7. Jewish Orphans Memorial

The location where the Jewish children from the Jewish orphanage were beaten and executed. You’ll find a small memorial at the location on the corner of ul Maszynowa & ul Łęczyńska.

Further information.

8. New Jewish Cemetery

Due to a lack of space at the Old Jewish Cemetery in Sienna Street, the New Jewish Cemetery was founded in 1829 with the first burial taking place in 1830. It is the final resting place of 52,000 Jews who were buried there until 1942. The Germans destroyed the majority of the cemetery during WWII and used tombstones from the cemetery in the construction of parts of Majdanek extermination camp. You can find the cemetery 1km north of the Old Jewish Cemetery on ul. Walecznych.

9. Former Headquarters of Operation Reinhard

Located at ul. Spokojna 1, you’ll find a mustard-yellow building, which in 1942 was the administrative headquarters for Operation Reinhard, the German plan in World War II to exterminate Polish Jews in the General Government district of German-occupied Poland. This was where the killing of over 2 million people was administered and the system of death camps such as Bełżec, Sobibór and Treblinka were created. The building is a law school today and you will not find a marker recalling its role in the Holocaust.

10. Lublin Village Museum

It’s an open-air museum around 5km west of the city centre appearing as a traditional village. There are numerous buildings with fully equipped and furnished interiors in addition to a manor house, an Orthodox church and a windmill.

Further information.

For further information about Things To Do in Lublin – Click here.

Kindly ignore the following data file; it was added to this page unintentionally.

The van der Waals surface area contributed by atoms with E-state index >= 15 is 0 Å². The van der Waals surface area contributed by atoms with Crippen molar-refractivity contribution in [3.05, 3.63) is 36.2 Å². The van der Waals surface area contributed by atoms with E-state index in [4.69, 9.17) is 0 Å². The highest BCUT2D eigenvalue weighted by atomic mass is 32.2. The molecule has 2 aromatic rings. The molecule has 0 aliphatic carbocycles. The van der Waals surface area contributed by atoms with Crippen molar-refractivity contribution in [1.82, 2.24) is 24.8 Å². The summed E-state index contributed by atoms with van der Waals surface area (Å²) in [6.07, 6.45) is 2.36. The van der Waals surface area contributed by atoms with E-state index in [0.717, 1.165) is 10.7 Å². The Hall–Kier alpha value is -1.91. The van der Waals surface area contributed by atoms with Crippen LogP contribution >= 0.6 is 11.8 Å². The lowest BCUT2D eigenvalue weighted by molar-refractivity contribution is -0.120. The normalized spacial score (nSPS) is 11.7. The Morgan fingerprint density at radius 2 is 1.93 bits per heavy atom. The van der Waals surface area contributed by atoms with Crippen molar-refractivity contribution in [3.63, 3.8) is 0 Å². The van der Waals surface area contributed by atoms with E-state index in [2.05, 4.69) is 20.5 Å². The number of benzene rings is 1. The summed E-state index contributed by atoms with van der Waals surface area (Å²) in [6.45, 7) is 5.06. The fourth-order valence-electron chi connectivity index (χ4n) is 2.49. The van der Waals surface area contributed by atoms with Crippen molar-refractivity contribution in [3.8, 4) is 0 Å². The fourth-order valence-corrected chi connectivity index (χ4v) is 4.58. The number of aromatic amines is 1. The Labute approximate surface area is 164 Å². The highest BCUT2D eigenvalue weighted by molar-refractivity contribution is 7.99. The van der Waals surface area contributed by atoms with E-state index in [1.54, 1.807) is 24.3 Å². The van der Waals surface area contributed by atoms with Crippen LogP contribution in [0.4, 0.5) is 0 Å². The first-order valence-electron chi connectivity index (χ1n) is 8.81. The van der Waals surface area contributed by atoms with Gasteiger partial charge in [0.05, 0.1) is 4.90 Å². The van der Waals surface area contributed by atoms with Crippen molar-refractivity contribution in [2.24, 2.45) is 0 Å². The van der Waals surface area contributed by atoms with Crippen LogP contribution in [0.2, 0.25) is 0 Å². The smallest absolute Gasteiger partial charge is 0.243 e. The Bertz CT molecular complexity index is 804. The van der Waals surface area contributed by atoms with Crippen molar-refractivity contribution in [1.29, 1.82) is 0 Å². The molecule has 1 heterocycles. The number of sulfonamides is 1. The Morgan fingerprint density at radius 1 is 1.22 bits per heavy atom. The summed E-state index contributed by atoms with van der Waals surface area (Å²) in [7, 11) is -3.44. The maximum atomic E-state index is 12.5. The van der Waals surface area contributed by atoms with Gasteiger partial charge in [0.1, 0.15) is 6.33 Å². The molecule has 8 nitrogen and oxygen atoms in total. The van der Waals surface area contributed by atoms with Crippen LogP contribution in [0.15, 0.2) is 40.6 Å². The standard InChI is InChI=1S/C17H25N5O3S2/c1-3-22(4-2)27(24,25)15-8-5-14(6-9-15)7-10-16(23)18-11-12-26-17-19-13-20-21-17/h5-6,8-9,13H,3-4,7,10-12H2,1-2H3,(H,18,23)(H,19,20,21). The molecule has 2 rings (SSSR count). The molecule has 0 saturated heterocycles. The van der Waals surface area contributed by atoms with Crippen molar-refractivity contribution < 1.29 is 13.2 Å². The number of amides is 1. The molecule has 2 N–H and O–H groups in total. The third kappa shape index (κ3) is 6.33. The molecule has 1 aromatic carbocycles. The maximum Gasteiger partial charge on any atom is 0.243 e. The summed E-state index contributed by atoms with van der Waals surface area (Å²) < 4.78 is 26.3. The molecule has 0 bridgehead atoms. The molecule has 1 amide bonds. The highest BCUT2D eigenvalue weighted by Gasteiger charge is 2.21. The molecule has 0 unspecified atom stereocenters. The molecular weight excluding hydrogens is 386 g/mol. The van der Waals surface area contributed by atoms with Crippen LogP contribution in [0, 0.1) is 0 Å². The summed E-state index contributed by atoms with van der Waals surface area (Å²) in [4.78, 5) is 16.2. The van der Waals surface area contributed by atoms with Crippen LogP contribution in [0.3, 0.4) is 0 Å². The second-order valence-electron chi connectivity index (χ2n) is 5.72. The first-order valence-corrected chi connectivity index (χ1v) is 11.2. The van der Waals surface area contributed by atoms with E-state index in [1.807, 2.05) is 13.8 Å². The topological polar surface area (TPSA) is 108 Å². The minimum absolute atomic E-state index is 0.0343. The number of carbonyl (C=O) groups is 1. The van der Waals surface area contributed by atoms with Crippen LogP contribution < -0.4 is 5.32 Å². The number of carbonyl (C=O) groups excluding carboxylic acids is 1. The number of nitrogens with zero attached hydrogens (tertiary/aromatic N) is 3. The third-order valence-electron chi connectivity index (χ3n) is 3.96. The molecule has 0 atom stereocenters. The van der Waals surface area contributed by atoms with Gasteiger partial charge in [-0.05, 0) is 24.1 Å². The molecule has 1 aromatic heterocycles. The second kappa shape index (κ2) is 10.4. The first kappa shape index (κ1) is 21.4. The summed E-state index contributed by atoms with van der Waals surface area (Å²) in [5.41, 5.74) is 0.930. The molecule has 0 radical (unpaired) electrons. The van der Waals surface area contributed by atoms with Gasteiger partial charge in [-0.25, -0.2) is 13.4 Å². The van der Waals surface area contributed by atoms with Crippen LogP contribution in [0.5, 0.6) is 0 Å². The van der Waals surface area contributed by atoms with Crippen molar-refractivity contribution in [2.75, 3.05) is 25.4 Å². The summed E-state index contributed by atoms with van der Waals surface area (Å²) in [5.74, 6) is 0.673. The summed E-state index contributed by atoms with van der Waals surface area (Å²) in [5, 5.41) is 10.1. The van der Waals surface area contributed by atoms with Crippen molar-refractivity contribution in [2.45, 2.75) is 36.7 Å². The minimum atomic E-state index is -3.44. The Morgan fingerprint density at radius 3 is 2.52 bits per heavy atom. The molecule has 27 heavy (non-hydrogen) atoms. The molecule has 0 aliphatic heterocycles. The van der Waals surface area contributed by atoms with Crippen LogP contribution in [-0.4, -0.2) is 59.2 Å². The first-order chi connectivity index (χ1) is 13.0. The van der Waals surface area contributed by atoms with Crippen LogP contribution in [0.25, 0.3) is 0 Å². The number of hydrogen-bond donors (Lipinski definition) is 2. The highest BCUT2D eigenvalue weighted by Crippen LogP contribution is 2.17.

Majdanek Concentration Camp

Majdanek was a Nazi concentration and extermination camp operated by the Schutzstaffel (SS) during the German occupation of Poland in World War II from 1st October 1941 until 22nd July 22 1944 and was used to kill people on an industrial scale.

Majdanek Concentration Camp was located on the outskirts of the city of Lublin and was initially intended for forced labour. It soon became part of Operation Reinhard, the secretive German plan to exterminate Polish Jews in the General Government district of German-occupied Poland.

The 270 hectare camp was one of the largest of the Nazi run death camps with seven gas chambers, two wooden gallows and 227 structures. Unlike other camps, Majdanek was captured nearly intact due to the rapid advance of the Soviet Army; which did not allow the SS sufficient time to destroy the infrastructure and evidence of war crimes.

The concept for Majdanek originated with Heinrich Himmler who was Reichsführer of the SS and a leading architect of the Holocaust. Originally, the camp was used as a work camp housing prisoners from 30 different countries and Soviet prisoners of war. The conditions at the camp were horrific, of the 150,000 people who were imprisoned in Majdanek, 80,000 died, including 60,000 Jews. Many succumbed to disease, starvation and the forced labour.

During the beginning of Operation Reinhard, Majdanek was re-purposed as a sorting and storage depot for property and valuables stolen from the victims at the death camps of Belzec, Sobibor, and Treblinka. The gas chambers were added to the camp in September 1942; at which time, Majdanek began to function as a killing centre.

The official estimation of the number of victims of Majdanek is 78,000, of those 59,000 were Jews.

In July 1969, on the 25th anniversary of its liberation, a large monument was constructed at the site. It consists of two parts: a large gate monument at the camp’s entrance and a large mausoleum holding ashes of the victims at its opposite end.